Even established organizations such as ASU’s Campus Student Sustainability Initiatives (CSSI), which is in its third year, is continuously evolving to reach its full potential of advocacy. Environmental Civil Engineering senior Jordan Rodriguez is the Director of Business Administration for CSSI.

“We want to make the campus as green as possible through our initiatives and projects and volunteer efforts,” Rodriguez says. “Really it’s about student empowerment for sustainability.”

In the past, CSSI has focused heavily on volunteering at events. Recently they have begun working to promote more of their own projects. Last year, CSSI was able to introduce reusable-water-bottle stations into the Memorial Union building at ASU and at football games. CSSI is also pushing to create more events catered to sustainability education.

“That’s one of the big things about sustainability that we’re trying to focus on: awareness or to get people, to try to educate them that there are better solutions available,” Rodriguez says.

Business Sustainability and Entrepreneurship senior Jared Greenberg is enthused by the idea of expanding the goals of their organization. He is the CSSI Director of Projects. Despite the extra projects it has required many of the officers to take on, Greenberg feels their organization is headed in the right direction.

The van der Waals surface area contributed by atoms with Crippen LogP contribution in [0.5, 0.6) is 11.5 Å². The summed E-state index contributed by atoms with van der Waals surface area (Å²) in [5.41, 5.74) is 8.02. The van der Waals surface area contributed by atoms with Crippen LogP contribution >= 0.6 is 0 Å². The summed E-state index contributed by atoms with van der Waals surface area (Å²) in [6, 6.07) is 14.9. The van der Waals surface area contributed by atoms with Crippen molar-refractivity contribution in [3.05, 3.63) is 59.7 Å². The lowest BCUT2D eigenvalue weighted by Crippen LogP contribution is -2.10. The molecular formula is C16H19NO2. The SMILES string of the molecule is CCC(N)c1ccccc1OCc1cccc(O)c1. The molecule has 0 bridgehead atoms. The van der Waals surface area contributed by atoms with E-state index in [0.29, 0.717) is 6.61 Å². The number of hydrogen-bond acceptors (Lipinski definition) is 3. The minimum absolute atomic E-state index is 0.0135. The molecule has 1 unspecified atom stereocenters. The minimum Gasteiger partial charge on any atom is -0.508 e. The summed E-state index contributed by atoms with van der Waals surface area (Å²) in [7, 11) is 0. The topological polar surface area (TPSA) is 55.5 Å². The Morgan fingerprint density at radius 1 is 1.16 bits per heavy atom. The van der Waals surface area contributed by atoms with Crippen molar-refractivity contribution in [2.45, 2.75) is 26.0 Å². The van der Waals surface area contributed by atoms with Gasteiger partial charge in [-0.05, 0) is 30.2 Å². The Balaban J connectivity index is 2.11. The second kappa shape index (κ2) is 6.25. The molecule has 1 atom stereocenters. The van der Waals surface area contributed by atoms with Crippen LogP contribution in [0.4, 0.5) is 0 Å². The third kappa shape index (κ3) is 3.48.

“If you want it to be successful then it will [be],” Greenberg says. “Just kind of learn from it [failure] and evolve the club or project.”

Along with student organizations that centralize around specific causes, there are organizations that work solely to bring about change. The Memorial Union Advisory Board is an organization that consists of student members, professional staff and faculty that work towards the overall success of the MU. Supply Chain Management junior Garrett Bentley is President of the MU Advisory Board.

“We're getting into some policy as well,” Bentley says. “With a building as big as the MU there’s a lot of stuff that goes on that requires approval and the MU advisory board can give recommendations as to what direction to take regarding those decisions.”

This year, to ensure that all voices are heard during the decision process the MU Advisory Board is partnering with other organizations on campus such as Changemaker, Project Humanities, Culture at ASU and much more. By bringing in other organizations, the MU Advisory Board is looking to expand the impact they can make at ASU.

“Regardless of the organization, nothing gets done unless you get the students there to actually have fun and support your cause and make sure they’re really engaged into ASU as a whole,” Bentley says.

Despite the different causes organizations are centered around and the change they wish to bring about, each of these organizations had to start somewhere. The history behind larger organizations would have never formed without the drive and motivation from those who chose to take a chance.

“Honestly, it all comes down to fear,” Tran says. “Never be afraid to ask, don’t be afraid to utilize resources."

Tran acknowledges that people will support causes they feel strongly about. It's the organization's responsibility to ensure their cause is properly advocated.

"People really do want to make a change," Tran says. "You just have to find the people who have the time and effort to do so.”

Reach the writer at mchavan1@asu.edu or via Twitter @manalichavan72.